Haris Sohail, the Pakistan middle-order batsman, said it was important for his team to focus on getting used to conditions during the five one-day internationals in England before the ICC Men's Cricket World Cup 2019 gets under way.
Of the overseas teams, Pakistan are at the greatest advantage in terms of adapting to conditions for the World Cup as they will be facing hosts England, the No.1 team on the MRF Tyres ICC Men's ODI Team Rankings, in an ODI series days before the World Cup begins on 30 May.
Counting the sole Twenty20 International and the World Cup warm-up matches to follow, Pakistan will end up playing close to 10 matches before the World Cup starts, and want to make it count.
"It will be the best day in my life when I meet him because he was one of the best batsmen."— ICC (@ICC) April 21, 2019
Abid Ali, who earlier this week was named in Pakistan's squad for #CWC19, has expressed his desire to meet the legendary @sachin_rt.
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"The World Cup is still a little while away," said Sohail. "Before that, we have a very important series against England. England is a quality side, the No.1 team. If we win that series, we'll get a great deal of help in getting used to those conditions. We still have about 10 matches to go before the World Cup if you count all the practice matches. So we're hopeful of getting acclimatised well and producing good results at the World Cup."
On a personal note, Sohail is enjoying great form and will hope to take that into the showpiece event. He goes into the England series on the back of two centuries against Australia in UAE.
"Since the Australia series, my confidence and form is in a good place," Haris said. "Over the past few days, I wasn't feeling too great, but a match situation is different, and the [practice] match we played today, the ball felt great on the bat."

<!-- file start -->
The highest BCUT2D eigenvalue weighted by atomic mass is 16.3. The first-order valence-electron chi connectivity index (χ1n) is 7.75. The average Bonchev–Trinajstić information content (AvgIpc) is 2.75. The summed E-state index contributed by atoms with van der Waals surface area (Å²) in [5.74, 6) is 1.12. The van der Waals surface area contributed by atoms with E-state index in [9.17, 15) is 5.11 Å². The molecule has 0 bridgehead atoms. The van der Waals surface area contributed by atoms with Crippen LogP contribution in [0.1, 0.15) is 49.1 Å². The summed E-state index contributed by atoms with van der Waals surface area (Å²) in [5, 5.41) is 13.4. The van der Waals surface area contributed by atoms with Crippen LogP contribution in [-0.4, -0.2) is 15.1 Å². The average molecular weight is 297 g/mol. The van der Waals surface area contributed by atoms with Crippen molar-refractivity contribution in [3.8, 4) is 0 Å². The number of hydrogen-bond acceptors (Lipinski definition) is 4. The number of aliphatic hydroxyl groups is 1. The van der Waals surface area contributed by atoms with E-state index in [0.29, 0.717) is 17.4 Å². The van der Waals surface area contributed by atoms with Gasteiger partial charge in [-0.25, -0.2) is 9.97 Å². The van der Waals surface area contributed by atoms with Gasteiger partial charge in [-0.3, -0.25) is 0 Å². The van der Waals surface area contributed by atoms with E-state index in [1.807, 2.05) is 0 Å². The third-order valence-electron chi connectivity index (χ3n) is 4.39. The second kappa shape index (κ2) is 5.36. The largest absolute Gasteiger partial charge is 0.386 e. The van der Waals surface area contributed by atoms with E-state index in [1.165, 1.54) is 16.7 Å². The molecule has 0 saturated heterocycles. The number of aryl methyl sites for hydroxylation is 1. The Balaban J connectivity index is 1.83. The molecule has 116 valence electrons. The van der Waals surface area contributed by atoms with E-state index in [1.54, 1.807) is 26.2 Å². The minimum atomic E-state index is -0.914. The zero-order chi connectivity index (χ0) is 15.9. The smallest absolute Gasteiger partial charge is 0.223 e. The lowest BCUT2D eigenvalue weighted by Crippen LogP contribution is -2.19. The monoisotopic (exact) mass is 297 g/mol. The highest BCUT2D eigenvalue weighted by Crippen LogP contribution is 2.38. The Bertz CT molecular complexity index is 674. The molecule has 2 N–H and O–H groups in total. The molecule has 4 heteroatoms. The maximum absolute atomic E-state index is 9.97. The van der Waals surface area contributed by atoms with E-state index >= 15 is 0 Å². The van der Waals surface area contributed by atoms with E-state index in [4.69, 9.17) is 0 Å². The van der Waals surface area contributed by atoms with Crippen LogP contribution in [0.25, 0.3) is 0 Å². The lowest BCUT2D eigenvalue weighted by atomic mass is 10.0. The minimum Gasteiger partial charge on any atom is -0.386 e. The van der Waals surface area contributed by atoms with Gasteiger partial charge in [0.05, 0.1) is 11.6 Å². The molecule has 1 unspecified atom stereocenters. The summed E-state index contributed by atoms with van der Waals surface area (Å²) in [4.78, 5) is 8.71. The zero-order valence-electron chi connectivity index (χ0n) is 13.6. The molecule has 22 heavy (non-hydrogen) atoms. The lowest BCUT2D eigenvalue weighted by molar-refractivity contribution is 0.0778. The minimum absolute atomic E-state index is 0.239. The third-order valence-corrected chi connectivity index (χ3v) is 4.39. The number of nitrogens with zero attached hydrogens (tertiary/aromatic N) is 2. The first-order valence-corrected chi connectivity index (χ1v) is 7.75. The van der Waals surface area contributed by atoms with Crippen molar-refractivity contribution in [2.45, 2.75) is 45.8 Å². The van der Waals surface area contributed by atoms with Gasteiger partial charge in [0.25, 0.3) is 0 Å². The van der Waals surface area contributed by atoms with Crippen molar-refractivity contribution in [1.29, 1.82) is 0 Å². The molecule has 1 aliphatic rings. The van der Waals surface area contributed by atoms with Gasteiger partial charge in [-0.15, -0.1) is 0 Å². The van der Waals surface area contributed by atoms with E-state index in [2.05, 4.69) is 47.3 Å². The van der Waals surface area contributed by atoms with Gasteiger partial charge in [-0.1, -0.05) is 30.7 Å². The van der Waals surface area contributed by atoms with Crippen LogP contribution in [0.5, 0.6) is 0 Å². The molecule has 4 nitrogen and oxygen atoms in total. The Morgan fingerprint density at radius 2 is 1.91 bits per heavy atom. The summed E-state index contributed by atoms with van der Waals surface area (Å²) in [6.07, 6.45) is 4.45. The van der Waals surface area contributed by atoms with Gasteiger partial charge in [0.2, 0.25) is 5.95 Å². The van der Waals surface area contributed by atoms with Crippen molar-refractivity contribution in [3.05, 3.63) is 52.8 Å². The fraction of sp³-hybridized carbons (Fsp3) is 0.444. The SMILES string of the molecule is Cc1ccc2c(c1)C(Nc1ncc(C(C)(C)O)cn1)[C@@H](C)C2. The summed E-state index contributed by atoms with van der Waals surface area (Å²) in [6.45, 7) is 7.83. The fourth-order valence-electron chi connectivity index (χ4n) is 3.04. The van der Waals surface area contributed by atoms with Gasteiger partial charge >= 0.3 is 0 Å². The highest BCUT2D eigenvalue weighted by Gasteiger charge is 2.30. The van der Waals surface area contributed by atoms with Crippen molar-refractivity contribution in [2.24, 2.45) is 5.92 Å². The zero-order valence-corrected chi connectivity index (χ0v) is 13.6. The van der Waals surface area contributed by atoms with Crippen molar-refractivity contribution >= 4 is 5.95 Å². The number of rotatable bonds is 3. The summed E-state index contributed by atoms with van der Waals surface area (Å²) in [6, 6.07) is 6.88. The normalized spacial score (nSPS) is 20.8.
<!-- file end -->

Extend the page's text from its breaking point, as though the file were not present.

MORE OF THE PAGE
Yasir Shah has been called up as Shadab Khan's replacement for Pakistan's one-off T20I and five ODIs against England next month.— ICC (@ICC) April 22, 2019
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Despite Haris Sohail scoring 291 runs at 72.75 in that series against Australia, Pakistan conceded each of the five ODIs. Some felt that part of the reason for the repeated failures was the inability of batsmen to score quickly enough. There have been concerns that the team are falling behind in that area, but Sohail downplayed those doubts.
"Cricket is a different game nowadays," Haris said. "Now, when your No.3 or 4 plays a big innings or gets a hundred, batsmen play around him. In ODI cricket, a total above 300 is now par. Not in the UAE, where pitches are slower and you need to take more time. But definitely that applies in countries like England. So over there, you'll see us play more aggressively."
Babar Azam, Pakistan's middle-order star, is known for his more classically styled shots along the ground, but he too feels he is equipped to go big when the situation demands that of him.
"If I can be No.1 in the world [on the MRF Tyres ICC T20I Rankings for batting] without power hitting, then I don't need power hitting," he said. "But when I need to, I utilise it well. I don't just play along the ground. I practice hitting the ball big and when needed, I use it. My role is to play out the full overs. My individual role is to take the innings as deep as I can and perform in a way that benefits the team most of all."
Pakistan's series against England will start with a one-off T2OI in Cardiff on 5 May and the all-important ODI series will begin on 8 May.